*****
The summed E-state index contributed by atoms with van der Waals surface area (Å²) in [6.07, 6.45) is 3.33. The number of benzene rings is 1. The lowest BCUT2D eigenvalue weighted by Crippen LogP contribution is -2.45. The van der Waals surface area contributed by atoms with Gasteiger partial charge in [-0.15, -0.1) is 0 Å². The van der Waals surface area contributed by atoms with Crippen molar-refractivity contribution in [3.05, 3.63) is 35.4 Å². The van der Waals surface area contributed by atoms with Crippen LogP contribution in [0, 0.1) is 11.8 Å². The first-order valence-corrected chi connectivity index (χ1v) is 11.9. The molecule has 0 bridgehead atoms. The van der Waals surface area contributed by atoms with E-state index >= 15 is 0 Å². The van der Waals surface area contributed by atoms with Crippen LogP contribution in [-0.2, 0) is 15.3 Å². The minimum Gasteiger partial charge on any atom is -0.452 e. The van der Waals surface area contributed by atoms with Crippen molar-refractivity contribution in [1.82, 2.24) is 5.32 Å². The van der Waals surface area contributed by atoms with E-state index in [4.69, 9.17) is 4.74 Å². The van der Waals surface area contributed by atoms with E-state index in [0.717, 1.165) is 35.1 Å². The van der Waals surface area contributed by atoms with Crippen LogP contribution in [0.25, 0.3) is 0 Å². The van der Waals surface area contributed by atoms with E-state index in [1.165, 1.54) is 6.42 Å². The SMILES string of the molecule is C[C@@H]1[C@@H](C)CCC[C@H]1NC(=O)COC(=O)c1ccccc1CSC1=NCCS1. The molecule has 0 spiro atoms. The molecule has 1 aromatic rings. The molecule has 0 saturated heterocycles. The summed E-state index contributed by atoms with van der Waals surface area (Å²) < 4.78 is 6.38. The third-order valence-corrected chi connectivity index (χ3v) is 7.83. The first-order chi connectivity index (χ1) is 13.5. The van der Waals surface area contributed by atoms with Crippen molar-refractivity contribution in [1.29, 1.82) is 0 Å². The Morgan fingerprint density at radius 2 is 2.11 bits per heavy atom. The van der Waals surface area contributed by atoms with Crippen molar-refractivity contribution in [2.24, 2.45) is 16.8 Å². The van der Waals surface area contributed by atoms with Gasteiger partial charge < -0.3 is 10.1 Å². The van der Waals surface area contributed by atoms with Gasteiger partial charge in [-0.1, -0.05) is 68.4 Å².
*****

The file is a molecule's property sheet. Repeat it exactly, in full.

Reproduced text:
The summed E-state index contributed by atoms with van der Waals surface area (Å²) in [6.07, 6.45) is 3.33. The number of benzene rings is 1. The lowest BCUT2D eigenvalue weighted by Crippen LogP contribution is -2.45. The van der Waals surface area contributed by atoms with Gasteiger partial charge in [-0.15, -0.1) is 0 Å². The van der Waals surface area contributed by atoms with Crippen molar-refractivity contribution in [3.05, 3.63) is 35.4 Å². The van der Waals surface area contributed by atoms with Crippen LogP contribution in [0, 0.1) is 11.8 Å². The first-order valence-corrected chi connectivity index (χ1v) is 11.9. The molecule has 0 bridgehead atoms. The van der Waals surface area contributed by atoms with E-state index >= 15 is 0 Å². The van der Waals surface area contributed by atoms with Crippen LogP contribution in [-0.2, 0) is 15.3 Å². The minimum Gasteiger partial charge on any atom is -0.452 e. The van der Waals surface area contributed by atoms with Crippen molar-refractivity contribution in [1.82, 2.24) is 5.32 Å². The van der Waals surface area contributed by atoms with E-state index in [4.69, 9.17) is 4.74 Å². The van der Waals surface area contributed by atoms with E-state index in [0.717, 1.165) is 35.1 Å². The van der Waals surface area contributed by atoms with Crippen LogP contribution in [0.25, 0.3) is 0 Å². The van der Waals surface area contributed by atoms with E-state index in [1.165, 1.54) is 6.42 Å². The SMILES string of the molecule is C[C@@H]1[C@@H](C)CCC[C@H]1NC(=O)COC(=O)c1ccccc1CSC1=NCCS1. The molecule has 0 spiro atoms. The molecule has 1 aromatic rings. The molecule has 0 saturated heterocycles. The summed E-state index contributed by atoms with van der Waals surface area (Å²) < 4.78 is 6.38. The third-order valence-corrected chi connectivity index (χ3v) is 7.83. The first-order chi connectivity index (χ1) is 13.5. The van der Waals surface area contributed by atoms with Crippen molar-refractivity contribution in [1.29, 1.82) is 0 Å². The Morgan fingerprint density at radius 2 is 2.11 bits per heavy atom. The van der Waals surface area contributed by atoms with Crippen molar-refractivity contribution in [2.24, 2.45) is 16.8 Å². The van der Waals surface area contributed by atoms with Gasteiger partial charge < -0.3 is 10.1 Å². The van der Waals surface area contributed by atoms with Gasteiger partial charge in [-0.1, -0.05) is 68.4 Å².